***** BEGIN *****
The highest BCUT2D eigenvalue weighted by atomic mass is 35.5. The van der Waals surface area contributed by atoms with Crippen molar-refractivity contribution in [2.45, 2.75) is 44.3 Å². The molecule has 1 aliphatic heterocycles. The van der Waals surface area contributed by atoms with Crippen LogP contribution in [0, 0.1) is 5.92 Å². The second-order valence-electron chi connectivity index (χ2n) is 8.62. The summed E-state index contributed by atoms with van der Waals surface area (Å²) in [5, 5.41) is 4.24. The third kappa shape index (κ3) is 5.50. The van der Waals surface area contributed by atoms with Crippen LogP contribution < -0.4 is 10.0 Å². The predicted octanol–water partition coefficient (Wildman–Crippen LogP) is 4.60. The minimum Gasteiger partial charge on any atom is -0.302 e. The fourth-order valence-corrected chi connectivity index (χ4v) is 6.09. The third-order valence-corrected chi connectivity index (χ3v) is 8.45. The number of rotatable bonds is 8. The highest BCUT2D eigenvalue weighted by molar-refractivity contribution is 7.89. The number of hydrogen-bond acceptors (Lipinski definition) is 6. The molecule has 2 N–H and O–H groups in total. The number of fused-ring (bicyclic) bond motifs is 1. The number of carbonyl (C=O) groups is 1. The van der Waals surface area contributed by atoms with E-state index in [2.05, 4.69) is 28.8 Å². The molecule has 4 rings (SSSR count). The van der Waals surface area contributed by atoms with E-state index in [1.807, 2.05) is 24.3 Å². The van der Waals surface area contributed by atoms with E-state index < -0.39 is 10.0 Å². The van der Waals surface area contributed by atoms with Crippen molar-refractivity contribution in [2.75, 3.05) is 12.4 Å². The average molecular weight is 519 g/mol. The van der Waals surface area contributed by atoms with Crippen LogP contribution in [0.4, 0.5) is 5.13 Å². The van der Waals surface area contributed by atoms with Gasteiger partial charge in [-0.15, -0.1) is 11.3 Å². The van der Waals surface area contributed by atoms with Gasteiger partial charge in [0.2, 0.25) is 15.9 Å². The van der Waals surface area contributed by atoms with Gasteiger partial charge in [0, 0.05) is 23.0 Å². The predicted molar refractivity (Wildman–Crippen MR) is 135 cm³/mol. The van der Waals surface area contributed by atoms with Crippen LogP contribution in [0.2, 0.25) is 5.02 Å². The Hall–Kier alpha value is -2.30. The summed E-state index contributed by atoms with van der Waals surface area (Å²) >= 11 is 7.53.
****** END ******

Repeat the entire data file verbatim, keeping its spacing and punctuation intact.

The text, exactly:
The highest BCUT2D eigenvalue weighted by atomic mass is 35.5. The van der Waals surface area contributed by atoms with Crippen molar-refractivity contribution in [2.45, 2.75) is 44.3 Å². The molecule has 1 aliphatic heterocycles. The van der Waals surface area contributed by atoms with Crippen LogP contribution in [0, 0.1) is 5.92 Å². The second-order valence-electron chi connectivity index (χ2n) is 8.62. The summed E-state index contributed by atoms with van der Waals surface area (Å²) in [5, 5.41) is 4.24. The third kappa shape index (κ3) is 5.50. The van der Waals surface area contributed by atoms with Crippen LogP contribution < -0.4 is 10.0 Å². The predicted octanol–water partition coefficient (Wildman–Crippen LogP) is 4.60. The minimum Gasteiger partial charge on any atom is -0.302 e. The fourth-order valence-corrected chi connectivity index (χ4v) is 6.09. The third-order valence-corrected chi connectivity index (χ3v) is 8.45. The number of rotatable bonds is 8. The highest BCUT2D eigenvalue weighted by molar-refractivity contribution is 7.89. The number of hydrogen-bond acceptors (Lipinski definition) is 6. The molecule has 2 N–H and O–H groups in total. The number of fused-ring (bicyclic) bond motifs is 1. The number of carbonyl (C=O) groups is 1. The van der Waals surface area contributed by atoms with E-state index in [2.05, 4.69) is 28.8 Å². The molecule has 4 rings (SSSR count). The van der Waals surface area contributed by atoms with E-state index in [1.807, 2.05) is 24.3 Å². The van der Waals surface area contributed by atoms with E-state index < -0.39 is 10.0 Å². The van der Waals surface area contributed by atoms with Crippen molar-refractivity contribution in [2.75, 3.05) is 12.4 Å². The average molecular weight is 519 g/mol. The van der Waals surface area contributed by atoms with Crippen LogP contribution in [0.4, 0.5) is 5.13 Å². The van der Waals surface area contributed by atoms with Gasteiger partial charge in [-0.15, -0.1) is 11.3 Å². The van der Waals surface area contributed by atoms with Gasteiger partial charge in [0.2, 0.25) is 15.9 Å². The van der Waals surface area contributed by atoms with Gasteiger partial charge in [0, 0.05) is 23.0 Å². The predicted molar refractivity (Wildman–Crippen MR) is 135 cm³/mol. The van der Waals surface area contributed by atoms with Crippen LogP contribution in [0.2, 0.25) is 5.02 Å². The Hall–Kier alpha value is -2.30. The summed E-state index contributed by atoms with van der Waals surface area (Å²) >= 11 is 7.53.